Caramel Custard
[1] Burnt-caramel custard. Here’s the recipe (photo © Bon Appétit).

[2] A multi-portion flan made in a fluted flan pan Here’s the recipe (photo © Hummingbird High).

[3] Top view of a single-portion flan, or crème caramel (photo © Le Coq Rico [now La Rotisserie | NYC]).

Creme Caramel
[4] A side view (photo © Añejo Tribeca | NYC).


October 3rd is National Caramel Custard Day (National Chocolate Custard Day is May 5th). Also called crème caramel in France, and flan in Spain, caramel custard is a custard dessert with a layer of clear caramel sauce (photos #3 and #4). (Note that in France, flan Parisien refers to a classic custard pie or tart. Buttery shortcrust pastry is filled with pastry cream and baked until the top blisters. Here’s a recipe.)

A layer of caramel is added to the bottom of the mold, creating a dark caramel top and sauce when the custard is unmolded.

Caramel custard can be made in individual ramekins, in a cake pan, loaf pan, in a fluted flan pan or tall fluted mold, or other shape.

In the U.S., caramel custard isn’t the same as creme caramel. Instead of the caramel topping, caramelized sugar is mixed into the custard prior to baking. It gets confusing.

Here are the different types of custard.

Custard is one of our favorite dishes: a symphony of cream, eggs and flavorings, baked to a velvety texture.

Most people consider custard to be sweet—a dessert that ranges from crème caramel, crème brûlée, flan and others. But there’s more:

  • Quiche is savory cheese custard tart (also called a cheese flan).
  • Cheesecake is a cheese custard cake. It can be savory or sweet.
  • Bread pudding is a custard with bread cubes. It can be savory or sweet.
  • Lemon curd (or other fruit curd) is a “stirred” custard, with lemon juice replacing the cream.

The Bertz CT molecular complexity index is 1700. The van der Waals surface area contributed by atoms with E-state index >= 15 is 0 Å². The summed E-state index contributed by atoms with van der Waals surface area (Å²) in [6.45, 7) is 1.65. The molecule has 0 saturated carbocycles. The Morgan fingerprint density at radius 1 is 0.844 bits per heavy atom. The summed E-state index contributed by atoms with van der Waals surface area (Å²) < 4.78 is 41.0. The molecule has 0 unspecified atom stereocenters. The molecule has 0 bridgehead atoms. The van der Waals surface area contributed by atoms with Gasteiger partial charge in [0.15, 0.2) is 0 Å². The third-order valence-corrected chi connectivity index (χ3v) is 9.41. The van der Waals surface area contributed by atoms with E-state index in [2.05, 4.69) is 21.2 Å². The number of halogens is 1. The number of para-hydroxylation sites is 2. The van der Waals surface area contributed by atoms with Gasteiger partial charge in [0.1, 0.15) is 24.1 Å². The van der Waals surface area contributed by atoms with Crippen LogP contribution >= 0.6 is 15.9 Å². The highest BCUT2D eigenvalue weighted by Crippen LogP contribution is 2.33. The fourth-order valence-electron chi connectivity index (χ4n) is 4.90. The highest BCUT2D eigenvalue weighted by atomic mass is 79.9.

Take the same mixture of cream and eggs that forms the base of sweet custard and replace the sugar with savory inclusions:

    You’ve got a delicious savory custard that can be eaten at breakfast, lunch and dinner.

    Here’s the difference between American* pudding and custard.

    In brief, custard has eggs, pudding doesn’t. Similarly, panna cotta isn’t a custard; it doesn’t contain eggs. It is an American-style pudding, thickened with gelatin.

    What about custard-style yogurt? It’s a marketing name for yogurt in which the fruit is already mixed in and distributed evenly throughout. It was a successor style to fruit-on-the-bottom yogurt. Its purpose was more convenience for people who didn’t like to stir up the fruit. It has nothing to do with custard.

  • Atlantic Beach Pie
  • Chess Pie
  • Chocolate Croissant Bread Pudding
  • Corn Custard With Popcorn Garnish
  • Custard & Berry Dessert “Cocktail”
  • Custard Sauce
  • Food Fun: Fork, Knife & Spoon Cookies With Crème Caramel
  • Grand Marnier Crème Brûlée
  • Green Tea Custard
  • Hong Kong Egg Tarts
  • Pumpkin Custard Baked In A Pumpkin
  • Pumpkin Custard With Maple Pecan Crunch
  • Pumpkin Flan
  • Quiche, A Cheese Custard Tart Or Flan
  • Savory Bread Pudding
  • Savory Custard Recipes
  • Trifle

    *In Britain, puddings began as boiled or steamed, savory foods of minced meat. The earliest puddings were sausages, such as black pudding, a type of sausage made with pig’s blood. Sweet versions evolved, which were steamed cake-like desserts. Now, pudding refers to any sweet, final course of a meal, which Americans call dessert.



    The post Caramel Custard Recipes For National Caramel Custard Day first appeared on The Nibble Webzine Of Food Adventures.
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